2021 Memphis Indie Film Festival shines spotlight on homegrown talent

Published: Oct. 22, 2021 at 10:28 PM CDT
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MEMPHIS, Tenn. (WMC) - Memphis is known for a lot of things, but red carpets and movies may not be one of them just yet.

“It’s getting there. It’s getting to be a film city,” said Miriam Bale, artistic director for the non-profit Indie Memphis and organizer for the 2021 Indie Memphis Film Festival. “We’ve been lucky enough to be kind of selective at this point. We’ve had lots of submissions.”

Filmmakers from across the country submit to have their films screened at the festival.

“It’s one of the coolest film festivals in America. It really is,” said Robert Greene.

Greene traveled from Missouri to Memphis for the screening of his film, “Procession,” a movie about six survivors of abuse in the Catholic church.

The film has already been picked up by Netflix, but having it shown on a Friday evening at The Circuit Playhouse theater still means something in this business.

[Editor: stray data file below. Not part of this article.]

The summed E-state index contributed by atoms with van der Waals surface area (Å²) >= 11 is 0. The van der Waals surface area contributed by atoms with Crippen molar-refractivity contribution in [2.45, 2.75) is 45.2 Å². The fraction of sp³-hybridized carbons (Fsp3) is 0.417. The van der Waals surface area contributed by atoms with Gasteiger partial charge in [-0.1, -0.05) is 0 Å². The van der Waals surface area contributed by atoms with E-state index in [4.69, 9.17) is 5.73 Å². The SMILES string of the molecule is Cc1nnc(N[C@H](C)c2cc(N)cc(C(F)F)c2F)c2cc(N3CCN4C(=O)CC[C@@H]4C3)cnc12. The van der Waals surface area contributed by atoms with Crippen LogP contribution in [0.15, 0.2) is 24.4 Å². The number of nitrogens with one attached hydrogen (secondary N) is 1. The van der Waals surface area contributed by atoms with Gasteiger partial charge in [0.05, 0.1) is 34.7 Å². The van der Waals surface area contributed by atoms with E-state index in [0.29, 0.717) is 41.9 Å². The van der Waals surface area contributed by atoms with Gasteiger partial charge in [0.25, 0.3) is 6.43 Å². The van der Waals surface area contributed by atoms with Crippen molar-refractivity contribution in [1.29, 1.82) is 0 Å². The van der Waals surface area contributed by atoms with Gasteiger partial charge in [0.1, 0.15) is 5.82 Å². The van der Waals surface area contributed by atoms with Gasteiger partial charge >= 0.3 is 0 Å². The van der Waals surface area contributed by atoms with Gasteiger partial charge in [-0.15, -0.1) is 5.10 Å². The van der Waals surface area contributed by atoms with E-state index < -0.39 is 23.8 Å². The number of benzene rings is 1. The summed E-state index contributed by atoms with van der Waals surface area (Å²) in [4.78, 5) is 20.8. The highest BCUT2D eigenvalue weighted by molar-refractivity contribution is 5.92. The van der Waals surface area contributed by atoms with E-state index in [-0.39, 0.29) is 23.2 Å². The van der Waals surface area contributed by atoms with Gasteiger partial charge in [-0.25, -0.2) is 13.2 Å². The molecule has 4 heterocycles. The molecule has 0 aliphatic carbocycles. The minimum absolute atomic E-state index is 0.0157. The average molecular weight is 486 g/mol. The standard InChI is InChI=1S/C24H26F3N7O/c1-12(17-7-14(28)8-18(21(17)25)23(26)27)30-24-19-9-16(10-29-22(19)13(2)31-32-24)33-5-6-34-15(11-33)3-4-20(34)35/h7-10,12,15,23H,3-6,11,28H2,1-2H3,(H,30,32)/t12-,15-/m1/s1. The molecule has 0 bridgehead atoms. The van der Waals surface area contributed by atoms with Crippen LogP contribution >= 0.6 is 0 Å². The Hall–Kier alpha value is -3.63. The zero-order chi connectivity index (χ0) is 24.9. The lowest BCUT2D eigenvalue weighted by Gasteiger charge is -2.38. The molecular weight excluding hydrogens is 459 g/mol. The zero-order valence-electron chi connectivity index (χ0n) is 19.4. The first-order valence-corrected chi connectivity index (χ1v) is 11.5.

“I’m really happy that we’re at this festival because playing in a movie theater still matters a lot to me,” said Greene.

Last year’s festival was primarily virtual with a few outdoor screening events, but this year, organizers took a hybrid approach with mandatory vaccinations and mask-wearing to get people back into the theater.

Over 150 films will be shown over a five-day period.

One of those films will come from two recent University of Memphis graduates and brothers, William and Caleb Suggs.

Their movie, “Homeboys Haunted,” will be shown at the film festival.

The two just launched their own film studio called Studio Suggs in Memphis.

“Memphis has so much opportunity and so many resources that people just don’t know about that’s not necessarily connected. And when you tap into those resources, you realize you can make something very great and very powerful with the people and the things that we have here,” said Caleb Suggs.

Memphis may not be known for movie making just yet, but it’s certainly making waves in the industry.

Indie Memphis has also made it a mission to move into the forefront of supporting black creatives.

“We’ve realized we’re not Atlanta. We’re not LA, but what we can be is truly an independent film artist. Especially black independent film artists have been able to support these creatives,” said Bale.

For ticket information for the festival, click here.

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